With the loss of three of the Vols’ four scholarship quarterbacks this past year, Tennessee head coach Butch Jones knew that it was of paramount importance to recruit well at the quarterback position heading into the 2015 season. Not only did Jones and the Tennessee coaching staff rise to the challenge, they landed arguably the top class of freshman quarterbacks in the entire nation for 2015. This group is comprised of three consensus 4-star recruits — Jauan Jennings, Quinten Dormady and Sheriron Jones. In the first of a three-part series featuring each of the freshman quarterbacks, here is a closer look at Dormady.
Dormady, a consensus 4-star recruit, was ranked as the No. 5 pro-style quarterback in the nation for 2015 per 247 Sports. The Boerne, Texas, native had an outstanding high school career amassing 5,903 passing yards and 59 touchdowns in just two seasons of varsity football at Boerne High School (pronounced Burnie). He threw for more than 3,000 yards, completing 61 percent of his passes in a sophomore campaign that landed him on the Texas all-state team as an honorable mention. A lofty achievement in the state of Texas for a first-year varsity quarterback. This also put him on the map as a player to watch among recruiting sites and coaches alike.
Unfortunately, Dormady would miss his entire junior season with a torn labrum. The injury would be a severe blow to his stock as a potentially elite college quarterback prospect, as high school football players tend to be evaluated most heavily in their junior seasons. Subsequently, Dormady would be left marginally rated by some recruiting services, while others failed to assign him any ranking at all heading into the all-important spring and summer camp circuit.
Dormady would rebound nicely with a stellar showing on the camp circuit, regaining much of the momentum he had lost following his injury. He would also garner an impressive offer sheet, which included the likes of Alabama, Tennessee, TCU and Oklahoma State to name a few.
On June 9, 2014, the rising quarterback would commit to a Tennessee coaching staff that never relented in its pursuit of the once “under the radar” Dormady. He would ultimately go on to a successful senior season in which he threw for 2,893 yards and 32 touchdowns, garnering the status of 4-star prospect, and a reputation as one of the better pro-style quarterbacks in the nation.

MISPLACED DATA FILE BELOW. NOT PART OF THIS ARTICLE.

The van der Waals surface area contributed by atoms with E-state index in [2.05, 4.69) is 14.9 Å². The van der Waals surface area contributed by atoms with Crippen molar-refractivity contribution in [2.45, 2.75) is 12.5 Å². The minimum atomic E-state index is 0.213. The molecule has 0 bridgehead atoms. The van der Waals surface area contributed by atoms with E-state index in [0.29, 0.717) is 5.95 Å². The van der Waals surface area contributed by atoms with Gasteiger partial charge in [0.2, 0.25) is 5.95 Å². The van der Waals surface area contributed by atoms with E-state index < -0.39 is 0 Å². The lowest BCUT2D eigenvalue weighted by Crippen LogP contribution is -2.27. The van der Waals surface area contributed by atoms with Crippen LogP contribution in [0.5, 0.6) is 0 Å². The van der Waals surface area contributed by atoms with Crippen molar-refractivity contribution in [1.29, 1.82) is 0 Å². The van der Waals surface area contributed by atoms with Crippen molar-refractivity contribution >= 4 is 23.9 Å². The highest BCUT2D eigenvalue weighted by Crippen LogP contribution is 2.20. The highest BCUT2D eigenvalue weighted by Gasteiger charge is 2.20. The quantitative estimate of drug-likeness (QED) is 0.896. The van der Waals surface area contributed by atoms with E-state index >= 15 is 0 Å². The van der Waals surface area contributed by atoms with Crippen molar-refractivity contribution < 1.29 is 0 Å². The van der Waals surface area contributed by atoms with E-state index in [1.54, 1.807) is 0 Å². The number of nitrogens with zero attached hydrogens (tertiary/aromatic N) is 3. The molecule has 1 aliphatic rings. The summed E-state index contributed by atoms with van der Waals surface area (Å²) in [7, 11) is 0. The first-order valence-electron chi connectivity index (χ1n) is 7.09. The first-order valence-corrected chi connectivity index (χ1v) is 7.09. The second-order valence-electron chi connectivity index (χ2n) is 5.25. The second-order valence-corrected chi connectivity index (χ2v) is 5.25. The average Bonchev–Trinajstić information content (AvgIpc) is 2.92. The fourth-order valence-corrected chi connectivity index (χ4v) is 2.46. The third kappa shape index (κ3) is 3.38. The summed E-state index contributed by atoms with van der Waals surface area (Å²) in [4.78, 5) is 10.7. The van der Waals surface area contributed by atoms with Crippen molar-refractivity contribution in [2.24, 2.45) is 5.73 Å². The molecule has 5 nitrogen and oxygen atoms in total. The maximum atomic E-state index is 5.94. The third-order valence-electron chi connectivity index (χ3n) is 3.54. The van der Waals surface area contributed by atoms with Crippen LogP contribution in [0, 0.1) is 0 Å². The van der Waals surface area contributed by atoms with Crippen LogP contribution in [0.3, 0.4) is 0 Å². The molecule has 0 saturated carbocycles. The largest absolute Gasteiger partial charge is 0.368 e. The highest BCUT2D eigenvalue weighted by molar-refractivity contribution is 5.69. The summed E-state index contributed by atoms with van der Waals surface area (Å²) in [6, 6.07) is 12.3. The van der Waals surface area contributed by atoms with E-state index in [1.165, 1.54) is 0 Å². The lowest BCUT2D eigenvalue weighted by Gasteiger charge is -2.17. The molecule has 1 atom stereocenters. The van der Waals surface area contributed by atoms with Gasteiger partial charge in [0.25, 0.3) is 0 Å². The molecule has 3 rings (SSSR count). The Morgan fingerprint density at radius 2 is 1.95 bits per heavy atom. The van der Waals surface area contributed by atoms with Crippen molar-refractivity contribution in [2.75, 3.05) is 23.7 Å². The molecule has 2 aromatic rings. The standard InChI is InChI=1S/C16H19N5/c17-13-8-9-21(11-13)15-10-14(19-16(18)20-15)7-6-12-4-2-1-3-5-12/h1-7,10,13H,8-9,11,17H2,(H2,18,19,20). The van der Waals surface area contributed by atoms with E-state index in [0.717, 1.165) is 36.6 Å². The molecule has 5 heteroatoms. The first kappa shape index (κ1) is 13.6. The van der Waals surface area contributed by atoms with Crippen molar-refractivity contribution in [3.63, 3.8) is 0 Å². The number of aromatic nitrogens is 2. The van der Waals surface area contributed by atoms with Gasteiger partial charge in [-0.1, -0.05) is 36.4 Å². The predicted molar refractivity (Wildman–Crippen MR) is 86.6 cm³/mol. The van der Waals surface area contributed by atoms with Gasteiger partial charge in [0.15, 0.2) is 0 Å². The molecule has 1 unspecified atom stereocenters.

Dormady possesses all of the attributes that coaches fall in love with in a prototypical pocket passer. Size, arm strength, mechanics, accuracy and pocket presence are all characteristics that epitomize Dormady. He also is considered to be quite polished and intelligent for a quarterback his age, which stands to reason, considering that Dormady’s father, Mike, also was his head coach in high school.
The good news is that Dormady was able to enroll at Tennessee early for the spring semester along with fellow freshman signal-caller Jauan Jennings. This should prove beneficial to Dormady in the steep learning curve to which all freshman quarterbacks must adjust, especially in the SEC.
Even as a freshman, Dormady appears to have a solid grasp of the Tennessee playbook. It does not hurt that he played in a similar offense in high school, and as he demonstrated in the Vols’ annual Orange and White spring game, he also has the ability to read defenses at a level beyond his years. He completed five of his eight pass attempts for 98 yards and a touchdown with no interceptions in the exhibition.
If there is a knock on Dormady, it would be his lack of athleticism. A somewhat crucial component in a Tennessee offense that has proven to fare much better with a mobile quarterback. Dormady did rush for 261 yards and five touchdowns as a senior in high school, so it is not as if he has zero ability to run the football. But, he pales in that area in comparison to his freshman quarterback counterparts, Jennings and Sheriron Jones, with whom Dormady will compete for the backup job behind returning starter Joshua Dobbs.
While Dormady appears to hold a slight lead in the competition for the No. 2 spot behind Dobbs heading into fall camp, that lead could quickly be erased competing against the likes of Jennings and Jones, who are both consensus 4-star prospects in their own right. Jennings is a very elusive and athletic quarterback, who can make plays with his feet that Dormady cannot. And Jones, who just arrived on campus, may be the most balanced of the three in terms of being a true dual-threat quarterback.
The bottom line is this; the Vols need a polished passer who understands the offense first and foremost. For now, Dormady fits that bill better than his competition. He already has a slight edge on Jennings, and Jones will be at a distinct disadvantage by not competing in spring drills. Dormady will surely have his work cut out for him, but he has to be considered the odds-on favorite to land the backup role heading into the Sept. 5 opener against Bowling Green in Nashville.
— Written by Rob McVey, who is part of the Athlon Contributor Network. McVey is a diehard Tennessee Volunteers fan who loves singing “Rocky Top” every opportunity he gets. Follow him on Twitter @Rob_UTVOLS.
(Quinten Dormady photo courtesy of UTSports.com)